It sucks being a junior developer. I know.
You feel like you know nothing and there’s so much to learn and you don’t know where to start and that you’ll never be good enough and — You get the idea. It’s a neverending loop of self-doubt.
I miss being in Flatiron because of the community, support, and learning style. Now that I’m (mostly) alone in the tech industry, it just feels… different.
So I decided to find online courses to advance my skills. Udemy is popular but I can’t possibly learn from a video. It just feels weird. I find myself distracted often because the videos could go on for 20 minutes and it feels like I’m being lulled to sleep.
I recently fell in love with Codecademy because it reminds me of my bootcamp days at Flatiron. Most of Codecademy’s lessons are test-based, so you get to play around with the syntax and concept. You won’t be able to go on to the next lesson until you pass all the tests, so it’s a great way to get a hang of the idea.
Codecademy has a Pro version (for $19.99 per month) where you will have access to more advanced/in-depth courses, so you can try that as well if you feel like you want to go into more advanced topics.
I also love freeCodeCamp because it also incorporates test-driven learning into their courses.
All of their courses are neatly organized and always free! They also provide hundreds if not thousands of free articles to expand your knowledge in case you get tired of doing the test-driven lessons.
Here are the free ones that I have been using/ have used/on my to-do list:
This was the first course that led me to fall in love with Codecademy.
I love the idea of Redux but it has a steep learning curve. STEEP. But it really is a beautiful library to avoid data-drilling because that could cause bugs. The more you have to type something, the more likely that bugs will start appearing.
Although I love the Redux documentation, I prefer to learn it with test-driven lessons.
I eventually want to go full-stack for my employer so this is an important course for me to get to!
Senior devs love to say, “If you know one tech stack, you can learn the other ones easily.” It’s sort of true. It is easier because most of the data structures are similar. The major difference is the syntax. If you find yourself being able to read a language that you’ve never used before, then congratulations!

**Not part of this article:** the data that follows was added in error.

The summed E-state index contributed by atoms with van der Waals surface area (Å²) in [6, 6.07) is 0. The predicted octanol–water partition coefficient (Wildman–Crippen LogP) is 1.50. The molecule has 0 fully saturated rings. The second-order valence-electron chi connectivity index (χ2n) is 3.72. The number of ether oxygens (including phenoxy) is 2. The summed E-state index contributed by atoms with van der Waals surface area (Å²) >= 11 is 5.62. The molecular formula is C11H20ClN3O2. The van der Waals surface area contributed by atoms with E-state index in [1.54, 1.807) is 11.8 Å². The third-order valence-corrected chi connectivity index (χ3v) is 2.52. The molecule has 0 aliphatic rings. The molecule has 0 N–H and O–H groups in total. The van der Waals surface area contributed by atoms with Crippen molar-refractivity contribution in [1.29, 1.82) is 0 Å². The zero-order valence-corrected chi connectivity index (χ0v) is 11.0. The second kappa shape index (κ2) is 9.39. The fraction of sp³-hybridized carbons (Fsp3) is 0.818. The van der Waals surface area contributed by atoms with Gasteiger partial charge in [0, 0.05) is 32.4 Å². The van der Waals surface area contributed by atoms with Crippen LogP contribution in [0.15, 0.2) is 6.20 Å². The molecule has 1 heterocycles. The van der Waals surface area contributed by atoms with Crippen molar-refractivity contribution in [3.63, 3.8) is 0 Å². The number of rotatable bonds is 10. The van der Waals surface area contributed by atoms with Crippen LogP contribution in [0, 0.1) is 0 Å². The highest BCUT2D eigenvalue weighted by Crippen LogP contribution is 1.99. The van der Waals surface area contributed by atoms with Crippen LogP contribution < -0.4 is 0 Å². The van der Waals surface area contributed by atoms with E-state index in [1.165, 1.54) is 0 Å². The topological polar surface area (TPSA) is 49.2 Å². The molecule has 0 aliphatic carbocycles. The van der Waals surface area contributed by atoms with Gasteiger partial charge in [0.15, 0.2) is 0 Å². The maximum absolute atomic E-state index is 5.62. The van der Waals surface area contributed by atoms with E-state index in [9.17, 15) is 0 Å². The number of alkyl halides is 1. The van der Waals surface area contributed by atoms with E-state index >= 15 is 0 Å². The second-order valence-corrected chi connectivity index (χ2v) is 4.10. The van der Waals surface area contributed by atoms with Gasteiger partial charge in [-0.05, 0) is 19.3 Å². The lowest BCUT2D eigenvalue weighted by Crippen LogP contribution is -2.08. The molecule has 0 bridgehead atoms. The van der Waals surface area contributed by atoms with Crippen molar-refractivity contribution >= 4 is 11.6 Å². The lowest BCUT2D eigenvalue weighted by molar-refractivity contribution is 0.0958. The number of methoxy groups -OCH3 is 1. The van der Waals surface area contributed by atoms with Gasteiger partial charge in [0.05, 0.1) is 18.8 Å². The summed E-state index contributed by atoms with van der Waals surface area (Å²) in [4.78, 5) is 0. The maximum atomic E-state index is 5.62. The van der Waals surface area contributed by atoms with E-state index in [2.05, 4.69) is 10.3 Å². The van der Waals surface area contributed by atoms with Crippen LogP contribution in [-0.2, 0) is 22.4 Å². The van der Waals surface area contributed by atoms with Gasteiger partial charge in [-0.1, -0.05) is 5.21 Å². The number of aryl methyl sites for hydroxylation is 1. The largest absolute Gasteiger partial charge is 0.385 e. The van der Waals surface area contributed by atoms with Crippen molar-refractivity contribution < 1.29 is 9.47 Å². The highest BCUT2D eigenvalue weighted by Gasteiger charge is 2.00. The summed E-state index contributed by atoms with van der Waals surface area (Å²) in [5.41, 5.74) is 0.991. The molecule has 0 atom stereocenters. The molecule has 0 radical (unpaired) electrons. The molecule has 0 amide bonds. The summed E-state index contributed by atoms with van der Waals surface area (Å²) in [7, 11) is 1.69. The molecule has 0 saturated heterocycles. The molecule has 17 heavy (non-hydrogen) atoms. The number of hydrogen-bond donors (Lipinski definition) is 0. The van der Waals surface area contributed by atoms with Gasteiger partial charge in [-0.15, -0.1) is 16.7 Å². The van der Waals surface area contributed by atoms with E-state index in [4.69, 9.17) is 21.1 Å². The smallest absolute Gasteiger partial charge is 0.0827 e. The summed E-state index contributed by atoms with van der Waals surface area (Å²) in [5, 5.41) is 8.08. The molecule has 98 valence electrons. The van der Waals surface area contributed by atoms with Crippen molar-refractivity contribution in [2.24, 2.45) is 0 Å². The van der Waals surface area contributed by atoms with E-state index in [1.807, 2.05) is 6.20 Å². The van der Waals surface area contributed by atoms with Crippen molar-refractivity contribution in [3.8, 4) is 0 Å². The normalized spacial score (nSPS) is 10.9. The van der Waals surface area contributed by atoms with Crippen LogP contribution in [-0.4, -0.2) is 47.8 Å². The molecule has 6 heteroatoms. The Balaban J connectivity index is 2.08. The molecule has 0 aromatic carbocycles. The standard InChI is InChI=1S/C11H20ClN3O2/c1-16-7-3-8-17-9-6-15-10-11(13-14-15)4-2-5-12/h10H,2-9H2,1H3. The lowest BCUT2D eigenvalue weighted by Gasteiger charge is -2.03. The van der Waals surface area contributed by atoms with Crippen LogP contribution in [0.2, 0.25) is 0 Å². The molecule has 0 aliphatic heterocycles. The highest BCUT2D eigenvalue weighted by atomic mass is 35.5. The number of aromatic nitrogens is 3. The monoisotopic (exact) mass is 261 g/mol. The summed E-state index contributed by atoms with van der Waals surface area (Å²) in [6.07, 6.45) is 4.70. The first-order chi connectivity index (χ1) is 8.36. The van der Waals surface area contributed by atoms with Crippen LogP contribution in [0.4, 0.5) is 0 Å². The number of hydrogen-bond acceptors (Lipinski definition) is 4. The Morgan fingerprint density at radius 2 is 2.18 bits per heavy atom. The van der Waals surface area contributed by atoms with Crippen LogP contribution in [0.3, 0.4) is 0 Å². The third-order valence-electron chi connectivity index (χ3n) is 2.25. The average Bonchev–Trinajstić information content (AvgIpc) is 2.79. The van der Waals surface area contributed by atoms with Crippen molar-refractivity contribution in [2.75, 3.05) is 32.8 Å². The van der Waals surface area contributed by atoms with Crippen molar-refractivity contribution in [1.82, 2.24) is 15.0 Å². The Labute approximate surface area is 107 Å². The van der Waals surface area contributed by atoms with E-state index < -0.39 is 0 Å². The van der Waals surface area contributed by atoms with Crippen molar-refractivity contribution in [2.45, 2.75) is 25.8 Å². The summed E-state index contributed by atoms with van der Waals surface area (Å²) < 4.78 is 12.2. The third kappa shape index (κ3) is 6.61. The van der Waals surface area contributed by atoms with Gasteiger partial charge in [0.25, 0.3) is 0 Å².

Or if you’re completely new to coding, then you could try this version instead.
So freeCodeCamp categorized their courses into sections, and due to the fact that I am a front-end developer, I have only looked at their front-end section.
I have been using their React course to help me freshen up my React knowledge because it is so easy to forget the capabilities of a framework especially if you’re a junior dev.
I also plan on learning SASS because my employer uses it, so the SASS course is on my to-do list.
The CSS-Flexbox course is quite tempting as well because, well, it’s CSS and I always need help with CSS and Flexbox is a powerful attribute. It’s so powerful that I’ve seen it as a requirement/bonus for some job postings. That’s intense.
freeCodeCamp also dedicates a whole course to help you get through technical interviews! How awesome is that?
freeCodeCamp just has A LOT of courses and I can’t possibly list them all, so please do check their site out to see if they have something for you!
Here are the Codecademy Pro courses that I plan on using:
If you feel like you have Redux and React down, then you could try this skill path. Even though I am comfortable with React, I am just not sure how to scale an app up so that I could put it on my portfolio. There are just too many simple React apps and I would not stand out with just another simple app.
Java is a highly sought-after tech stack and I would love to be able to have a chatbot project on my portfolio to show future recruiters that I know my stuff. This seems like a super cool project to have on my resume!
Once you feel like you’ve mastered the syntax, then you could try technical interviewing questions.